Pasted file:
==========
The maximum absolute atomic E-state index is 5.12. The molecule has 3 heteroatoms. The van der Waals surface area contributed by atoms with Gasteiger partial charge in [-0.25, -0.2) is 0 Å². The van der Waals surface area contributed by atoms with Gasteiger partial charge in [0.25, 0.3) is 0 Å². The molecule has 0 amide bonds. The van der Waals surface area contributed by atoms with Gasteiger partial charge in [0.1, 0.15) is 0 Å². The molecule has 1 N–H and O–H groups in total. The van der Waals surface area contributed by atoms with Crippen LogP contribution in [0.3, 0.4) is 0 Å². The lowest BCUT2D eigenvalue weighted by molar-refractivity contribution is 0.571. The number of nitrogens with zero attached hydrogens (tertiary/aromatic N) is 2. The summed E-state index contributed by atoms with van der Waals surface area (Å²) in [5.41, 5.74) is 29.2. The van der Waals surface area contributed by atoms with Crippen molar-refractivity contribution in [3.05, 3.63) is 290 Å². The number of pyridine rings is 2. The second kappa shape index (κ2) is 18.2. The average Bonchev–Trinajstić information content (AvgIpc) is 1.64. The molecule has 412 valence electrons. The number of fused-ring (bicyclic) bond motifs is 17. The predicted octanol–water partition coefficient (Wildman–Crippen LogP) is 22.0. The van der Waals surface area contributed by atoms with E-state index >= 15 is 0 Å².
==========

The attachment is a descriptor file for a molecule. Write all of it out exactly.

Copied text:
The maximum absolute atomic E-state index is 5.12. The molecule has 3 heteroatoms. The van der Waals surface area contributed by atoms with Gasteiger partial charge in [-0.25, -0.2) is 0 Å². The van der Waals surface area contributed by atoms with Gasteiger partial charge in [0.25, 0.3) is 0 Å². The molecule has 0 amide bonds. The van der Waals surface area contributed by atoms with Gasteiger partial charge in [0.1, 0.15) is 0 Å². The molecule has 1 N–H and O–H groups in total. The van der Waals surface area contributed by atoms with Crippen LogP contribution in [0.3, 0.4) is 0 Å². The lowest BCUT2D eigenvalue weighted by molar-refractivity contribution is 0.571. The number of nitrogens with zero attached hydrogens (tertiary/aromatic N) is 2. The summed E-state index contributed by atoms with van der Waals surface area (Å²) in [5.41, 5.74) is 29.2. The van der Waals surface area contributed by atoms with Crippen molar-refractivity contribution in [3.05, 3.63) is 290 Å². The number of pyridine rings is 2. The second kappa shape index (κ2) is 18.2. The average Bonchev–Trinajstić information content (AvgIpc) is 1.64. The molecule has 412 valence electrons. The number of fused-ring (bicyclic) bond motifs is 17. The predicted octanol–water partition coefficient (Wildman–Crippen LogP) is 22.0. The van der Waals surface area contributed by atoms with E-state index >= 15 is 0 Å².